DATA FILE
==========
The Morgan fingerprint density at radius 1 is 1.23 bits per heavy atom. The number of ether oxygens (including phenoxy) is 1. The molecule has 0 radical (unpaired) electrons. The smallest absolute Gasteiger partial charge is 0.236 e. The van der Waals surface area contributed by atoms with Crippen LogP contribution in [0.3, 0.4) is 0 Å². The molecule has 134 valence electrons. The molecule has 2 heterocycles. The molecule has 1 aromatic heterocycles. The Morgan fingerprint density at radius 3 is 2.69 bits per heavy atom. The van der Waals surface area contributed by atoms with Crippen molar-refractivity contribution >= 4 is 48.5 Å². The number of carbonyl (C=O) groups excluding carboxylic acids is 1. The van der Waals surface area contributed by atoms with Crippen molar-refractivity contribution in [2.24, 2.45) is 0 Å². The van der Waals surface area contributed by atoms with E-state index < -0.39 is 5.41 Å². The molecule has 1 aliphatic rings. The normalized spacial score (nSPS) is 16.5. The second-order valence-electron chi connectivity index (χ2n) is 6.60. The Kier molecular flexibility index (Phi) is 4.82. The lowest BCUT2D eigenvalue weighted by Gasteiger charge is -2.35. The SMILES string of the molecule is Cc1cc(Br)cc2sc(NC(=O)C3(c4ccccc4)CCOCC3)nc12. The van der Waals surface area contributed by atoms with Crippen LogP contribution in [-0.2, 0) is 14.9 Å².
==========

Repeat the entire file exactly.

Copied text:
The Morgan fingerprint density at radius 1 is 1.23 bits per heavy atom. The number of ether oxygens (including phenoxy) is 1. The molecule has 0 radical (unpaired) electrons. The smallest absolute Gasteiger partial charge is 0.236 e. The van der Waals surface area contributed by atoms with Crippen LogP contribution in [0.3, 0.4) is 0 Å². The molecule has 134 valence electrons. The molecule has 2 heterocycles. The molecule has 1 aromatic heterocycles. The Morgan fingerprint density at radius 3 is 2.69 bits per heavy atom. The van der Waals surface area contributed by atoms with Crippen molar-refractivity contribution >= 4 is 48.5 Å². The number of carbonyl (C=O) groups excluding carboxylic acids is 1. The van der Waals surface area contributed by atoms with Crippen molar-refractivity contribution in [2.24, 2.45) is 0 Å². The van der Waals surface area contributed by atoms with E-state index < -0.39 is 5.41 Å². The molecule has 1 aliphatic rings. The normalized spacial score (nSPS) is 16.5. The second-order valence-electron chi connectivity index (χ2n) is 6.60. The Kier molecular flexibility index (Phi) is 4.82. The lowest BCUT2D eigenvalue weighted by Gasteiger charge is -2.35. The SMILES string of the molecule is Cc1cc(Br)cc2sc(NC(=O)C3(c4ccccc4)CCOCC3)nc12. The van der Waals surface area contributed by atoms with Crippen LogP contribution in [-0.2, 0) is 14.9 Å².